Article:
We try out a mixture of old-fashioned methods and modern technology to enter an uncharted lagoon
To experience the extraordinary beauty and cultures of the Pacific under sail, you need a few specialist cruising techniques under your belt. We have been sailing in Fiji with Dan and Em Bower on their yacht, Skyelark, to demonstrate some of these and film them for our new sailing techniques series.
This took us to the island of Mana, which has a wonderful lagoon behind coral reefs. Here we entered a narrow coral pass and anchored in an area containing coral heads.
Mana is particularly interesting because it illustrates some of the knottier problems of navigation and pilotage in these areas. Charting in the Pacific is notorious inaccurate. Large areas have been poorly surveyed and never properly updated – I have heard of some atolls in French Polynesia where the charts have been four or more miles out.
Here in Fiji, charts are said to be up to two miles out in some places. At Mana, electronic and paper charts alike don’t show any lagoon at all, as the screen grab below from MaxSea illustrates. But a lagoon does exist, as does a very narrow tide-swept pass through the coral reefs.
A much more exact representation of the island, the pass and the coral reefs was obtained by Dan and Em in the form of Google Earth overlays that have been precisely geo-referenced, as shown below. (More about exactly how this works and how to get this information in one of the next issues of Yachting World.) We used these to establish the pass entrance and its winding course, while using the good old Mk 1 eyeball to con our way in carefully.
With Dan at the spreaders getting an excellent view of the pass from above, and me at the bow, Em worked our way in under engine, slowing motoring ahead against a gentle ebb. Once into the entrance we were committed as it was too narrow to turn around.
Many of the atoll passes in the Pacific are unmarked, or poorly marked – the Tuamotus and the atoll of Suwarrow in the Cook Islands, for example, are completely unmarked. As it happens, the pass at Mana had channel posts, but several of these had fallen down or moved from their intended positions. That highlights why one should never really rely on mark out here.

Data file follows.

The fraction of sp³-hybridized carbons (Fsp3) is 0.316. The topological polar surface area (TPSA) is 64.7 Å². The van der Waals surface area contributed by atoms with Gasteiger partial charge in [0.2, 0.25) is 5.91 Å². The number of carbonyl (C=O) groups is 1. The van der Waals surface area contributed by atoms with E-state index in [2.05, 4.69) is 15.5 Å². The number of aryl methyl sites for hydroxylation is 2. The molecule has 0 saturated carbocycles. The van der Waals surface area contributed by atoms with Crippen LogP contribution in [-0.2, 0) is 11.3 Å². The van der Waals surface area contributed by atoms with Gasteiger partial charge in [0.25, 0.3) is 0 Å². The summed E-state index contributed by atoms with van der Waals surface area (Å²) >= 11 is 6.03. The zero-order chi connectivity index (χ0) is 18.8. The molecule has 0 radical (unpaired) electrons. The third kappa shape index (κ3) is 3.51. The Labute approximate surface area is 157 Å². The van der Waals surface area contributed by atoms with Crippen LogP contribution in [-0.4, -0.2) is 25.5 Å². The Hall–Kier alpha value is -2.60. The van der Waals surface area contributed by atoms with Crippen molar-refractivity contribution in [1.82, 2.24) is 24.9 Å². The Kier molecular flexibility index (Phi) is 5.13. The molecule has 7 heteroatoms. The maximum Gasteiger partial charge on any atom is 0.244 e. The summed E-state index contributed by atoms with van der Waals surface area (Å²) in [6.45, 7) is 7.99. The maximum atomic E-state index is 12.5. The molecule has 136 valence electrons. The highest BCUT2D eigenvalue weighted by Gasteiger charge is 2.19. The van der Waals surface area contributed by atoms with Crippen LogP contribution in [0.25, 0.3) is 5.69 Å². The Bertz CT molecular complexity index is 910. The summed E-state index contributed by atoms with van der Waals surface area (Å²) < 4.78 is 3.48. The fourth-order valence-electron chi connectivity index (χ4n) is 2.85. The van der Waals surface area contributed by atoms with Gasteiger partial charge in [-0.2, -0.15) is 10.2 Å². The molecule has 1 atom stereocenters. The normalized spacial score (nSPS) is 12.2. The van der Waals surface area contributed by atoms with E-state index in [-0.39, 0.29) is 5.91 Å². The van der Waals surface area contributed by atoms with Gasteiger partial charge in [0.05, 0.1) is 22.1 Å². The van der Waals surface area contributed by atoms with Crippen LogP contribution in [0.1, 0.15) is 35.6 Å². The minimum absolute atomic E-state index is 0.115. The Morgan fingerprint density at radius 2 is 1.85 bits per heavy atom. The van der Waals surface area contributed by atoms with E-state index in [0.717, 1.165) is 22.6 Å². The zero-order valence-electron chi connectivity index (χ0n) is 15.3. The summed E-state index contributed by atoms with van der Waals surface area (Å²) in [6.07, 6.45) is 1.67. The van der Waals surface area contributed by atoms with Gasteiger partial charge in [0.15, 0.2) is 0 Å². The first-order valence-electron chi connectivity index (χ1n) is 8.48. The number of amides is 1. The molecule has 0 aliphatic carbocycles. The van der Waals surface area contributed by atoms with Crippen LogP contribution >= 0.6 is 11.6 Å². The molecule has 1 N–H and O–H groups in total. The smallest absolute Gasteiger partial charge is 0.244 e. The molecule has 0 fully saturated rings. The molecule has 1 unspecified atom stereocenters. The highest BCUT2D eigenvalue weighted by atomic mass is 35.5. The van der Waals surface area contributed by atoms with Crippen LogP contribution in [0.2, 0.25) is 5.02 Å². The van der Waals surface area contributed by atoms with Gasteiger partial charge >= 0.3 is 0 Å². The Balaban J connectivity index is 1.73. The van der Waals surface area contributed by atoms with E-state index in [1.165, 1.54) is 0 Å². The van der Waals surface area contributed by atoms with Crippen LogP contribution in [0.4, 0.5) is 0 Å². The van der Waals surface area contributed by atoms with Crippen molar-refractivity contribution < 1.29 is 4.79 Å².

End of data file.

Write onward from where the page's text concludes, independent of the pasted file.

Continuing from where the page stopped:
Once in the lagoon at Mana, we anchored behind the reef. Dan attached small buoys on short lines at every 10m of chain paid out, in order to lift the chain just off the sea bed and avoid it wrapping around any unseen coral heads. While one wants to avoid damaging any coral, heads rising from the bottom can be impossible to identify and avoid if you are anchoring in a deep lagoon and hooking the chain on one can make weighing anchor again really difficult and could damage the windlass.
After a night in Mana we headed on to do some more filming. In the movie Cast Away, Tom Hanks stars as a FedEx employee and postage obsessive who has a plane crash over the Pacific and is washed up on a deserted island. That island is Manuriki, small but dramatic knob of rock in the ocean that trails a golden sand beach like the tail of a comet.
But when we got there the wind had risen sharply and low clouds of drizzle were sweeping across at speed. It was too windy to stay, and even landing briefly would have been sporting, so we turned tail and headed back to Musket Cove. This popular stopover for round the world cruisers seems to be magnetic, in that people venture away and are irresistibly drawn back again. As is the case all over the world it may have something to do not only with a safe anchorage but also with the joys of fresh water, wifi and cold beer.